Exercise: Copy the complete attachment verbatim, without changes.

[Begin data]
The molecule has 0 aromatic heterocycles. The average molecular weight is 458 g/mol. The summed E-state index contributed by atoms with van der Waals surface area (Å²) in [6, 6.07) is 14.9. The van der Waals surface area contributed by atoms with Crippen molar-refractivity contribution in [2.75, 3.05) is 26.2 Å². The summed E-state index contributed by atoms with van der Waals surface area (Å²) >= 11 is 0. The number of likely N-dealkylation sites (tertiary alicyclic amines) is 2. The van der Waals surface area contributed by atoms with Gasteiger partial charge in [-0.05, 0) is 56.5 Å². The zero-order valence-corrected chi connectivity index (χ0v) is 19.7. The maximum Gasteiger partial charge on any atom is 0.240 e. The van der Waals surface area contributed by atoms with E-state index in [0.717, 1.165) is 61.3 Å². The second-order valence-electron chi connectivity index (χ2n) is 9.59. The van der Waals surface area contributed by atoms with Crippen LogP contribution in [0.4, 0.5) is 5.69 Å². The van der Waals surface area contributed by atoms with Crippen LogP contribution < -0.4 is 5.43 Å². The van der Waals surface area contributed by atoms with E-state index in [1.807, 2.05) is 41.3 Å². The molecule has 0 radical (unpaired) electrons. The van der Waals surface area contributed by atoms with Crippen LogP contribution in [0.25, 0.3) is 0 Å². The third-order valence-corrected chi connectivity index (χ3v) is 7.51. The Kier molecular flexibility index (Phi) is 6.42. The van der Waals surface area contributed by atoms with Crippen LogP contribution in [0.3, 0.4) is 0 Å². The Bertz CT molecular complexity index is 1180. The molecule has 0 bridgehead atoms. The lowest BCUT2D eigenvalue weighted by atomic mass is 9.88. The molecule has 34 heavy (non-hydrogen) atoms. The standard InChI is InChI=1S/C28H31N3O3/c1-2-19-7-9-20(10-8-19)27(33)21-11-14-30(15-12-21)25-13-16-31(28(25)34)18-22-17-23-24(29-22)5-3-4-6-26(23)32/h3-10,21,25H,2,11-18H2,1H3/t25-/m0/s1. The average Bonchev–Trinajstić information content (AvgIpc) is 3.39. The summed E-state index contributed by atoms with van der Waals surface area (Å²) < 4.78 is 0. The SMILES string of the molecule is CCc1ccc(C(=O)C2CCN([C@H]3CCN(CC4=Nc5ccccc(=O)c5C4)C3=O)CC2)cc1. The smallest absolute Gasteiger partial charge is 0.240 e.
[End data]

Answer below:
The molecule has 0 aromatic heterocycles. The average molecular weight is 458 g/mol. The summed E-state index contributed by atoms with van der Waals surface area (Å²) in [6, 6.07) is 14.9. The van der Waals surface area contributed by atoms with Crippen molar-refractivity contribution in [2.75, 3.05) is 26.2 Å². The summed E-state index contributed by atoms with van der Waals surface area (Å²) >= 11 is 0. The number of likely N-dealkylation sites (tertiary alicyclic amines) is 2. The van der Waals surface area contributed by atoms with Gasteiger partial charge in [-0.05, 0) is 56.5 Å². The zero-order valence-corrected chi connectivity index (χ0v) is 19.7. The maximum Gasteiger partial charge on any atom is 0.240 e. The van der Waals surface area contributed by atoms with E-state index in [0.717, 1.165) is 61.3 Å². The second-order valence-electron chi connectivity index (χ2n) is 9.59. The van der Waals surface area contributed by atoms with Crippen LogP contribution in [0.4, 0.5) is 5.69 Å². The van der Waals surface area contributed by atoms with Crippen LogP contribution < -0.4 is 5.43 Å². The van der Waals surface area contributed by atoms with E-state index in [1.807, 2.05) is 41.3 Å². The molecule has 0 radical (unpaired) electrons. The van der Waals surface area contributed by atoms with Crippen LogP contribution in [0.25, 0.3) is 0 Å². The third-order valence-corrected chi connectivity index (χ3v) is 7.51. The Kier molecular flexibility index (Phi) is 6.42. The van der Waals surface area contributed by atoms with Crippen LogP contribution in [0.3, 0.4) is 0 Å². The Bertz CT molecular complexity index is 1180. The molecule has 0 bridgehead atoms. The lowest BCUT2D eigenvalue weighted by atomic mass is 9.88. The molecule has 34 heavy (non-hydrogen) atoms. The standard InChI is InChI=1S/C28H31N3O3/c1-2-19-7-9-20(10-8-19)27(33)21-11-14-30(15-12-21)25-13-16-31(28(25)34)18-22-17-23-24(29-22)5-3-4-6-26(23)32/h3-10,21,25H,2,11-18H2,1H3/t25-/m0/s1. The average Bonchev–Trinajstić information content (AvgIpc) is 3.39. The summed E-state index contributed by atoms with van der Waals surface area (Å²) < 4.78 is 0. The SMILES string of the molecule is CCc1ccc(C(=O)C2CCN([C@H]3CCN(CC4=Nc5ccccc(=O)c5C4)C3=O)CC2)cc1. The smallest absolute Gasteiger partial charge is 0.240 e.